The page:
Swiftwater Intermediate School achieved AYP status in 2010 through 2012.[99] The school was closed in June 2012 due to sharply declining enrollment district wide and a serious budget shortfall for 2012-13.

PSSA Results

8th Grade Reading 2011 - 86% on grade level (10% below basic). State - 81.8%

8th Grade Math' 2008 - 75% (13% below basic). State - 70%

8th Grade Science' 2008 - 56% (20% below basic). State - 52%

Swiftwater Elementary Center[edit]

Swiftwater Elementary Center is located at 135 Academic Drive, Swiftwater. According to the National Center for Education Statistics, in 2010 the School had 856 pupils, in grades Kindergarten through 5th, with 336 pupils receiving a federal free lunch due to family poverty. The school is not a federally designated Title I school. The school employed 76 teachers, yielding a student–teacher ratio of 11:1.

In 2012, Swiftwater Elementary Center declined to Corrective Action I AYP status due to low student achievement in reading and mathematics.[103] In 2011, Swiftwater Elementary Center was in Making Progress: in School Improvement II AYP status.

4th Grade Science
  • 2012 - 91%, 51% advanced (1% below basic). State - 82%
  • 2011 - 87%, 54% advanced (2% below basic). State - 82.9%
  • 2010 - 83%, (7% below basic). State - 81%

Dual enrollment[edit]

Pocono Mountain School District offers the Pennsylvania dual enrollment program. This state program permits high school students to take courses, at local higher education institutions, to earn college credits. The students continue to have full access to activities and programs at their high school. The college credits are offered at a deeply discounted rate. The state offers a small grant to assist students in costs for tuition, fees and books.[108] Under the Pennsylvania Transfer and Articulation Agreement, many Pennsylvania colleges and universities accept these credits for students who transfer to their institutions.[109] The Pennsylvania College Credit Transfer System reported in 2009, that students saved nearly $35.4 million by having their transferred credits count towards a degree under the new system.[110] In 2010, the district received a 33,131 state grant to be used to assist students with tuition, fees and books. The cash grant program was discontinued by Governor Edward G. Rendell as part of his 2010-11 state budget.

Special education[edit]

In December 2010, Pocono Mountain School District administration reported that 1,991 pupils or 18.4% of the District's pupils received Special Education services, with 56% having a specific learning disability. In December 2009, the District administration reported that 1878 pupils or 16% of the district's pupils received Special education services, with 56% having a specific learning disability.[111]

The District engages in identification procedures to ensure that eligible students receive an appropriate educational program consisting of special education and related services, individualized to meet student needs. At no cost to the parents, these services are provided in compliance with state and federal law; and are reasonably calculated to yield meaningful educational benefit and student progress. To identify students who may be eligible for special education, various screening activities are conducted on an ongoing basis. These screening activities include: review of group-based data (cumulative records, enrollment records, health records, report cards, ability and achievement test scores); hearing, vision, motor, and speech/language screening; and review by the Instructional Support Team. When screening results suggest that the student may be eligible, the District seeks parental consent to conduct a multidisciplinary evaluation. Parents who suspect their child is eligible may verbally request a multidisciplinary evaluation from a professional employee of the District or contact the Special Education Department.[112][113][114]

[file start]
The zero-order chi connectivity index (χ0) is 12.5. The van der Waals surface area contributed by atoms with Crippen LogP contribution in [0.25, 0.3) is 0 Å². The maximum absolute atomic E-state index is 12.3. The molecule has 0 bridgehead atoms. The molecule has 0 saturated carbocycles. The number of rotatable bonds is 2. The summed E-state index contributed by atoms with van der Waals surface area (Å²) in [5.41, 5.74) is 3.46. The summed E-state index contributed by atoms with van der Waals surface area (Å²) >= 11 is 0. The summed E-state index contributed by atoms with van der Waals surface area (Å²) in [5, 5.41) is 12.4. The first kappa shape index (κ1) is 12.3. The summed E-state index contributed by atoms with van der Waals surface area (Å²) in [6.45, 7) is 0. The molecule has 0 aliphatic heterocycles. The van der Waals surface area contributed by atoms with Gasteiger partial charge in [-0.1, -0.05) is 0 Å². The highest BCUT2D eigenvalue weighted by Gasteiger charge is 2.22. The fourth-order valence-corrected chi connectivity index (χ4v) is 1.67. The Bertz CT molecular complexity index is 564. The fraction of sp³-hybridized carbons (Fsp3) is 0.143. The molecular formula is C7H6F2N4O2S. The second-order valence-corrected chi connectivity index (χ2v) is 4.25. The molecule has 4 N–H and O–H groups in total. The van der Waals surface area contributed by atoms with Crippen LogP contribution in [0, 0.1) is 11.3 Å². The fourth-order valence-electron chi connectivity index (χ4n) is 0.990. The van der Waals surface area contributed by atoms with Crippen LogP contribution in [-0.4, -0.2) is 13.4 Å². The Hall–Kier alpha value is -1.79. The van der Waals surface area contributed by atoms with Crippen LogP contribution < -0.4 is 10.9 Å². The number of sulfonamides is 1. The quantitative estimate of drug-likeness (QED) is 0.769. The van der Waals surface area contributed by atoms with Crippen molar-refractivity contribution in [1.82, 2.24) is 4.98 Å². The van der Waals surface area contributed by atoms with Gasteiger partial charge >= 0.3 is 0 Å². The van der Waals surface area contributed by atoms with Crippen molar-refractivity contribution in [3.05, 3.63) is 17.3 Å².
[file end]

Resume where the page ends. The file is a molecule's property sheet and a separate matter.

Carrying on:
In 2010, the state of Pennsylvania provided $1,026,815,000 for Special Education services. The funds were distributed to districts based on a state policy which estimates that 16% of the district's pupils are receiving special education services. This funding is in addition to the state's basic education per pupil funding, as well as, all other state and federal funding.[115] The Pennsylvania Special Education funding system assumes that 16% of the district’s students receive special education services. It also assumes that each student’s needs accrue the same level of costs.[116] The state requires each district to have a three-year special education plan to meet the unique needs of its special education students.[117] Overidentification of students, in order to increase state funding, has been an issue in the Commonwealth. Some districts have more than 20% of its students receiving special education services while others have 10% supported through special education.[118] In 2012, the Obama Administration's US Department of Education issued a directive that schools include students with disabilities in extracurricular activities, including sports.[119]